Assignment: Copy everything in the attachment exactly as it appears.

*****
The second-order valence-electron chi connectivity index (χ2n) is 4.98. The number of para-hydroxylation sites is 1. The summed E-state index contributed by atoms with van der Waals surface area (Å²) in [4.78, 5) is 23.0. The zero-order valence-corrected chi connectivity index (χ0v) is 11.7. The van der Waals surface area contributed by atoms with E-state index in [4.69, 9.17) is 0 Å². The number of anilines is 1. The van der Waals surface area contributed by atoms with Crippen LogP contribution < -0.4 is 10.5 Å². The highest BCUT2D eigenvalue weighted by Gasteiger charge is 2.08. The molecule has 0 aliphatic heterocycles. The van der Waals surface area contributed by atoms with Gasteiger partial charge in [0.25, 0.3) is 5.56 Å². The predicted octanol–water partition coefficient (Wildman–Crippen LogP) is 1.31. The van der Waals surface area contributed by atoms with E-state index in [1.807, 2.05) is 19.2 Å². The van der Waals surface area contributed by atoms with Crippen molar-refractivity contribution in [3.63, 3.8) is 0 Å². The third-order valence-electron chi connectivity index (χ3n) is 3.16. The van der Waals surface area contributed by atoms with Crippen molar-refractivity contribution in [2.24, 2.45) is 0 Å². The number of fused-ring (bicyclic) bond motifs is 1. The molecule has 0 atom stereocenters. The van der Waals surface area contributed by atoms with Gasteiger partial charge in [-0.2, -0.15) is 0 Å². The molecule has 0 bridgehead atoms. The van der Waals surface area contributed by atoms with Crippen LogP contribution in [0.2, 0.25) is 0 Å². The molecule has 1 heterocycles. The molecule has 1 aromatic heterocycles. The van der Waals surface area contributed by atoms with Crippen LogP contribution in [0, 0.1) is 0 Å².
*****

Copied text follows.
The second-order valence-electron chi connectivity index (χ2n) is 4.98. The number of para-hydroxylation sites is 1. The summed E-state index contributed by atoms with van der Waals surface area (Å²) in [4.78, 5) is 23.0. The zero-order valence-corrected chi connectivity index (χ0v) is 11.7. The van der Waals surface area contributed by atoms with E-state index in [4.69, 9.17) is 0 Å². The number of anilines is 1. The van der Waals surface area contributed by atoms with Crippen LogP contribution < -0.4 is 10.5 Å². The highest BCUT2D eigenvalue weighted by Gasteiger charge is 2.08. The molecule has 0 aliphatic heterocycles. The van der Waals surface area contributed by atoms with Gasteiger partial charge in [0.25, 0.3) is 5.56 Å². The predicted octanol–water partition coefficient (Wildman–Crippen LogP) is 1.31. The van der Waals surface area contributed by atoms with E-state index in [1.807, 2.05) is 19.2 Å². The van der Waals surface area contributed by atoms with Crippen molar-refractivity contribution in [3.63, 3.8) is 0 Å². The third-order valence-electron chi connectivity index (χ3n) is 3.16. The van der Waals surface area contributed by atoms with Crippen molar-refractivity contribution in [2.24, 2.45) is 0 Å². The number of fused-ring (bicyclic) bond motifs is 1. The molecule has 0 atom stereocenters. The van der Waals surface area contributed by atoms with Gasteiger partial charge in [-0.2, -0.15) is 0 Å². The molecule has 0 bridgehead atoms. The van der Waals surface area contributed by atoms with Crippen LogP contribution in [0.2, 0.25) is 0 Å². The molecule has 1 heterocycles. The molecule has 1 aromatic heterocycles. The van der Waals surface area contributed by atoms with Crippen LogP contribution in [0, 0.1) is 0 Å².